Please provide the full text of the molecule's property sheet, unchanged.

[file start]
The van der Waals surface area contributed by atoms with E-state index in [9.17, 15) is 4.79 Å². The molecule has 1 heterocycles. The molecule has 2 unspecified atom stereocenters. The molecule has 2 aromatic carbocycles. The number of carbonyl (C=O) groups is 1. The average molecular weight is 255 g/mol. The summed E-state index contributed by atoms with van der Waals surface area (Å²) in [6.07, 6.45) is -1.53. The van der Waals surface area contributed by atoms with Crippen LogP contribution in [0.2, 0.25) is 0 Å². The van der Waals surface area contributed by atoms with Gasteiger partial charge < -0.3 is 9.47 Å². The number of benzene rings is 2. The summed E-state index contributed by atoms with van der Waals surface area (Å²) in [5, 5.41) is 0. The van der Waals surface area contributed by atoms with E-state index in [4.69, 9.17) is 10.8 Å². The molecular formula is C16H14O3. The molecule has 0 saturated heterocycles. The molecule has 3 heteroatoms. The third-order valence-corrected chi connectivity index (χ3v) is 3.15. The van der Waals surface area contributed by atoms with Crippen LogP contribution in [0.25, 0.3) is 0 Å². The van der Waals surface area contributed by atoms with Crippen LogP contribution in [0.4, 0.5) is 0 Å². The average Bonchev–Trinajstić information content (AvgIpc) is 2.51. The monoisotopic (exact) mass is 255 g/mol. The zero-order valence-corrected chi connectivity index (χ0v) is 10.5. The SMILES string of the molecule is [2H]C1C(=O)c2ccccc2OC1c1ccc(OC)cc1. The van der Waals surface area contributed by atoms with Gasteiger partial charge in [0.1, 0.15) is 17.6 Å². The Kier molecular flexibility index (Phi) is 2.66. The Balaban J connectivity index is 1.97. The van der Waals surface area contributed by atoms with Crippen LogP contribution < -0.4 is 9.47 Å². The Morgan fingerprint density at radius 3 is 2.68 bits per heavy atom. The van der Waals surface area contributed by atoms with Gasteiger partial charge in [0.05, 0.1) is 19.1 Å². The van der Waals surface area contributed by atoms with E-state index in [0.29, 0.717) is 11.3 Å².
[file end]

The van der Waals surface area contributed by atoms with E-state index in [9.17, 15) is 4.79 Å². The molecule has 1 heterocycles. The molecule has 2 unspecified atom stereocenters. The molecule has 2 aromatic carbocycles. The number of carbonyl (C=O) groups is 1. The average molecular weight is 255 g/mol. The summed E-state index contributed by atoms with van der Waals surface area (Å²) in [6.07, 6.45) is -1.53. The van der Waals surface area contributed by atoms with Crippen LogP contribution in [0.2, 0.25) is 0 Å². The van der Waals surface area contributed by atoms with Gasteiger partial charge < -0.3 is 9.47 Å². The number of benzene rings is 2. The summed E-state index contributed by atoms with van der Waals surface area (Å²) in [5, 5.41) is 0. The van der Waals surface area contributed by atoms with E-state index in [4.69, 9.17) is 10.8 Å². The molecular formula is C16H14O3. The molecule has 0 saturated heterocycles. The molecule has 3 heteroatoms. The third-order valence-corrected chi connectivity index (χ3v) is 3.15. The van der Waals surface area contributed by atoms with Crippen LogP contribution in [0.25, 0.3) is 0 Å². The van der Waals surface area contributed by atoms with Crippen LogP contribution in [0.4, 0.5) is 0 Å². The average Bonchev–Trinajstić information content (AvgIpc) is 2.51. The monoisotopic (exact) mass is 255 g/mol. The zero-order valence-corrected chi connectivity index (χ0v) is 10.5. The SMILES string of the molecule is [2H]C1C(=O)c2ccccc2OC1c1ccc(OC)cc1. The van der Waals surface area contributed by atoms with Gasteiger partial charge in [0.1, 0.15) is 17.6 Å². The Kier molecular flexibility index (Phi) is 2.66. The Balaban J connectivity index is 1.97. The van der Waals surface area contributed by atoms with Crippen LogP contribution < -0.4 is 9.47 Å². The Morgan fingerprint density at radius 3 is 2.68 bits per heavy atom. The van der Waals surface area contributed by atoms with Gasteiger partial charge in [0.05, 0.1) is 19.1 Å². The van der Waals surface area contributed by atoms with E-state index in [0.29, 0.717) is 11.3 Å².